4. 4. Take Necessary Steps to Combat Law Delays According to the Ministry of Justice website (http://www.justiceministry.gov.lk/), as at 22nd November, 2010 there are 650,000 cases pending before our courts. The Ministry of Justice has stated that they were will set up 60 new Courts and temporary courts with retired judges will be set up for a period of two years to reduce and if possible eradicate the backlog of cases. There is sincere hope that this project is ongoing and will/was not abandoned. Time Taken to Sort Court Cases Nassir Shaikh, the brother of slain Khuram Shaikh who was killed in Tangalle in December 2011 had mentioned the following important point in an interview with a journalist of News 1st . (http://newsfirst.lk/english/2014/07/tangalle-rape-murder-update/45246) News 1st: For someone who has Britain as his home, how difficult has it been to comprehend the length of time it has taken to bring this matter to trial? As British born siblings we have always known that democratic states have a system allowing the most serious of cases to be completed in a timely manner. A perfect example is the case of the Salford overseas student who was shot and killed in Manchester on Boxing Day 2011. An individual was identified soon after and a full investigation and trial was completed in six months with murder charges brought against the accused. The case last year in India where the gang rape on the bus took place is another example – convictions were brought within six months. Whilst these are very encouraging examples, our wait has been of a prolonged period but I warmly welcome that a trial date had finally been set and thank those involved in making this happen. Although the murder occurred in December 2011, the trial was heard only in July 2014. The question remains why so? It’s the people’s belief that it is due to the defendants’ political affiliations. Out of four of the six defendants, including the chairman of the Tangalle Pradeshiya Sabha Sampath Vidanapathirana, were sentenced to 20 years of rigorous imprisonment for the murder of Khuram Shaikh. The fifth and sixth defendants meanwhile have been acquitted. Why did presiding judge hand down such a lenient sentence? Was he politically intimidated? There is a very high probability that this sentence was handed down to please the victim’s family as the defendants’ will use their political power to influence law makers for additional leniency. Priyani Soyza Vs Rienzie Arsekularatne is another landmark case which lasted for almost a decade where the plaintiff Rienzie Arsekularatne accused defendant Priyani Soyza for medical neglicance. The lawyers are notoriously famous for delaying cases. This should be minimized at all costs as it is a contributing factor for backlog of cases.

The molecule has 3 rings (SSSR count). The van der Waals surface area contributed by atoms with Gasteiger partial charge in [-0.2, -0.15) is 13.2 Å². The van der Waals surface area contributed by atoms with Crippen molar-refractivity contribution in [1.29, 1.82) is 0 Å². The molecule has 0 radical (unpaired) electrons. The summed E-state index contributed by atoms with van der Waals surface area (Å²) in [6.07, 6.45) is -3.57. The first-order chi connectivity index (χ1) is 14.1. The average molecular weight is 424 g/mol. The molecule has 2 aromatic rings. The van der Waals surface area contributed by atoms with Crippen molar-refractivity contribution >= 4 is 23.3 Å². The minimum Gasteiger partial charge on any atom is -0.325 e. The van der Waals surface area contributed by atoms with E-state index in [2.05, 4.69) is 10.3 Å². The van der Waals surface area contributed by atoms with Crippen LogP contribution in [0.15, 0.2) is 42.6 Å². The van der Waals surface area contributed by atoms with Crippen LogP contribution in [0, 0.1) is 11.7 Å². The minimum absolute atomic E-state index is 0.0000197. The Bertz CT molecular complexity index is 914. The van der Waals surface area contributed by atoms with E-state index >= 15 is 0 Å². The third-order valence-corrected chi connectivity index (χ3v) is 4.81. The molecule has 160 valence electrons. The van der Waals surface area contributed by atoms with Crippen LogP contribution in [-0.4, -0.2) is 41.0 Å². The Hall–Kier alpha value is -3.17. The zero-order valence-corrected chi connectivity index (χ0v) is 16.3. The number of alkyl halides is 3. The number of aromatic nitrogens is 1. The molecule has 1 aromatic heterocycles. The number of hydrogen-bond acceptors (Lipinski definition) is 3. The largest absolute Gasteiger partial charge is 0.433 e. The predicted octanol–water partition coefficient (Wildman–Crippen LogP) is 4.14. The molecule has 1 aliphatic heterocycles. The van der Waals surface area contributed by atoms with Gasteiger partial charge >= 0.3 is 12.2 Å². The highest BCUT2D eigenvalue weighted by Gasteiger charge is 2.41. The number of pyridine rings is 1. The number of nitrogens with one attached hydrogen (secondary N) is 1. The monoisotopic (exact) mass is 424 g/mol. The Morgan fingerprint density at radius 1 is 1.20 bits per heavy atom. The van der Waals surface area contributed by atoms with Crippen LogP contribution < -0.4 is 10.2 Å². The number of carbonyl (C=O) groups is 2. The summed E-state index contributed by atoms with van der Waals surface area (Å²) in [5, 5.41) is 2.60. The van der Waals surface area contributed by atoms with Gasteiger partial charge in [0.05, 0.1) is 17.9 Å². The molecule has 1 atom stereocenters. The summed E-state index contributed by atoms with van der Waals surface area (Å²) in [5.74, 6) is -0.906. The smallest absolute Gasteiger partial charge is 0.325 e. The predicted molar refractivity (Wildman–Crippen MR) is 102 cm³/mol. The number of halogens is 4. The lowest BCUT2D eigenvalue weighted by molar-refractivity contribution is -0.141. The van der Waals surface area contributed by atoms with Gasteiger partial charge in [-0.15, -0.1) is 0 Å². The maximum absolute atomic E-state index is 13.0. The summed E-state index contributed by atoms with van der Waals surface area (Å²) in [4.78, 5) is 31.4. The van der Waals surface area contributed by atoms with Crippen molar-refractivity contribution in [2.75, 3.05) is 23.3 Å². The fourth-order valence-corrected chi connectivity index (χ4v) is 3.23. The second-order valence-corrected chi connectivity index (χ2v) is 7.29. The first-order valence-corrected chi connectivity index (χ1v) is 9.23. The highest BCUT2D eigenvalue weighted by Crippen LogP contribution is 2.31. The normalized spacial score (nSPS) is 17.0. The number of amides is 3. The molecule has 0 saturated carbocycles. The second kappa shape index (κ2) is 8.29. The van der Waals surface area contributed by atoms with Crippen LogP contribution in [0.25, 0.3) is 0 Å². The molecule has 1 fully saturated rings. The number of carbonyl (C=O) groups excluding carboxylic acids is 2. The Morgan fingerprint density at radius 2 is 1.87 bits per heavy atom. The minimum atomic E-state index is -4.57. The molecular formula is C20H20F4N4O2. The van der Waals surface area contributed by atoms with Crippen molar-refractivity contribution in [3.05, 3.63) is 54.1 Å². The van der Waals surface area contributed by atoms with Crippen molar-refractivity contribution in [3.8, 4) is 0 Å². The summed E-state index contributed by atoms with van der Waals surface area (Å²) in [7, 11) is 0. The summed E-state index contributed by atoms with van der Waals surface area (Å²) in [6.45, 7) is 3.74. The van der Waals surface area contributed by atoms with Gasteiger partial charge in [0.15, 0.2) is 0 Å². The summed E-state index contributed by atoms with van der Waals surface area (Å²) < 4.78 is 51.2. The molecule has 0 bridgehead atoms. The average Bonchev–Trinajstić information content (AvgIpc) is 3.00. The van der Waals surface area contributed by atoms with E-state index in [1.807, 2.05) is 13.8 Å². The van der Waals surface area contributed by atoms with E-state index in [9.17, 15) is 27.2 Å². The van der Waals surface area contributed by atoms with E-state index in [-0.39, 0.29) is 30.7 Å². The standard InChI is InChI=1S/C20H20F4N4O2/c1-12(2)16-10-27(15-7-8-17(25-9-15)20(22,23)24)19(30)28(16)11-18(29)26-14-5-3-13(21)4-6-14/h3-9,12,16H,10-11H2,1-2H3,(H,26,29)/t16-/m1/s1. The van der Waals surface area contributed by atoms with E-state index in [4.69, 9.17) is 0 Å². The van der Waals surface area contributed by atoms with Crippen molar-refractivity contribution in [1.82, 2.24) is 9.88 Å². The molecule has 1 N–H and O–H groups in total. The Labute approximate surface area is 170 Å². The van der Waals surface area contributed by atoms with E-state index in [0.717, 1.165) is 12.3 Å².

5. 5. Remove the Urgent Bill Provision Since the government has two-third majorities in the parliament, they have the power to introduce and pass any law they please. The Supreme Court then reviews the proposed legislation only for three weeks from the date of reference. This denies the citizens ability to participate in the law making process. This protection is not applicable when passing an urgent bill and most legislation has been passed as urgent bills. The urgent bill provision must be removed for transparency and good governance. Establish the Right of the Judicial Review The constitution in Sri Lanka does not allow a law to be question after it has been enacted. Right of judicial review must be established where legislative or executive actions are subject to review/invalidation by the judiciary. Reintroduce the Presidential Term Limits The 18th Amendment removed the two term restriction on the presidency with six year tenure for each term. The US president can serve only two terms with 4 year tenure for each term. Term limits can restrain potential domination of a candidate. Not having presidential term limits in place can lead to a myriad of problems such as dictatorship, corruption, abuse power etc. Without a presidential term limit, there is a possibility that Sri Lanka will become another Egypt or Libya. The following presidents served for over 25 years in their respective countries until they were ousted from power. E.g: 1) Hosni Mubarak who served as President in Egypt from 14 October 1981 – 11 February 2011 2) Colnel Gaddafi served as President in Libya form 1 September 1969 – 23 August 2011 Having presidential term limits have the following advantages: 1) Serves as a limit on the concentration of executive power 2) Provides aspiring leaders a chance to run for office which allows party based democracy instead of personality based democracy 3) Removes the monopoly among an individual/group of individual. 4) Encourages the cultivation of successors. Remove Immunity of President The immunity of the head of state should be removed as this contradicts the commonly used statement “No man is above the law”. The constitution states that the president cannot be tried in courts while in office. The congress in the US has the right to question the President. This is a mechanism which should be introduced in Sri Lanka as well where the head of state should at least be questioned by the parliament.
  6. 6. References:  Nanayakkara, V.K (2012) In Search of a New Sri Lankan Constitution. A Stamford Lake Publication. P204-271  http://www.srilankalaw.lk/  http://www.neelakandan.lk/Compendium%20of%20Law/Legal_Systems_in_Sri%20Lan ka.php  http://www.justiceministry.gov.lk/  https://www.google.lk/?gws_rd=cr,ssl&ei=nf__U4i9Ns- 3uASTrIKoDA#q=legal%20system%20in%20sri%20lanka%20ppt

×